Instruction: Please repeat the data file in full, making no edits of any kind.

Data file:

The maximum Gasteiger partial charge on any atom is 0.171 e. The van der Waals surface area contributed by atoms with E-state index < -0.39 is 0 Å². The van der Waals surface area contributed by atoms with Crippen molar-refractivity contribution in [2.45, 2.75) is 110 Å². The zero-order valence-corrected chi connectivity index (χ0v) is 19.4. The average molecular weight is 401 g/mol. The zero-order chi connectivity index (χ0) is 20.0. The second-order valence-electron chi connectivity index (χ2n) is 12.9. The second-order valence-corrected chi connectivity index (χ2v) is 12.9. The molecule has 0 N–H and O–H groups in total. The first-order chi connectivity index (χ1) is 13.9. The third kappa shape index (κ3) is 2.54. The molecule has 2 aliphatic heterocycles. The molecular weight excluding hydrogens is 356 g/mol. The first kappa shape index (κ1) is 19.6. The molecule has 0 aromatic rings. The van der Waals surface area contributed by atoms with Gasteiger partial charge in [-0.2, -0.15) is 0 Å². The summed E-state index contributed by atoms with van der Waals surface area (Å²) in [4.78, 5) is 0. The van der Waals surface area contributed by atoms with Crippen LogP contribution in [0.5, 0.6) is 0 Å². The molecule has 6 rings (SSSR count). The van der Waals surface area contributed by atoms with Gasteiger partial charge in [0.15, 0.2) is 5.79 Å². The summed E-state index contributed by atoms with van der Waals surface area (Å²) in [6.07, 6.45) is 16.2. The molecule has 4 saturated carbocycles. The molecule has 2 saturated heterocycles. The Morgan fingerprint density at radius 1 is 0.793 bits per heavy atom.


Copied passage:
The maximum Gasteiger partial charge on any atom is 0.171 e. The van der Waals surface area contributed by atoms with E-state index < -0.39 is 0 Å². The van der Waals surface area contributed by atoms with Crippen molar-refractivity contribution in [2.45, 2.75) is 110 Å². The zero-order valence-corrected chi connectivity index (χ0v) is 19.4. The average molecular weight is 401 g/mol. The zero-order chi connectivity index (χ0) is 20.0. The second-order valence-electron chi connectivity index (χ2n) is 12.9. The second-order valence-corrected chi connectivity index (χ2v) is 12.9. The molecule has 0 N–H and O–H groups in total. The first-order chi connectivity index (χ1) is 13.9. The third kappa shape index (κ3) is 2.54. The molecule has 2 aliphatic heterocycles. The molecular weight excluding hydrogens is 356 g/mol. The first kappa shape index (κ1) is 19.6. The molecule has 0 aromatic rings. The van der Waals surface area contributed by atoms with Gasteiger partial charge in [-0.2, -0.15) is 0 Å². The summed E-state index contributed by atoms with van der Waals surface area (Å²) in [4.78, 5) is 0. The van der Waals surface area contributed by atoms with Crippen LogP contribution in [0.5, 0.6) is 0 Å². The molecule has 6 rings (SSSR count). The van der Waals surface area contributed by atoms with Gasteiger partial charge in [0.15, 0.2) is 5.79 Å². The summed E-state index contributed by atoms with van der Waals surface area (Å²) in [6.07, 6.45) is 16.2. The molecule has 4 saturated carbocycles. The molecule has 2 saturated heterocycles. The Morgan fingerprint density at radius 1 is 0.793 bits per heavy atom.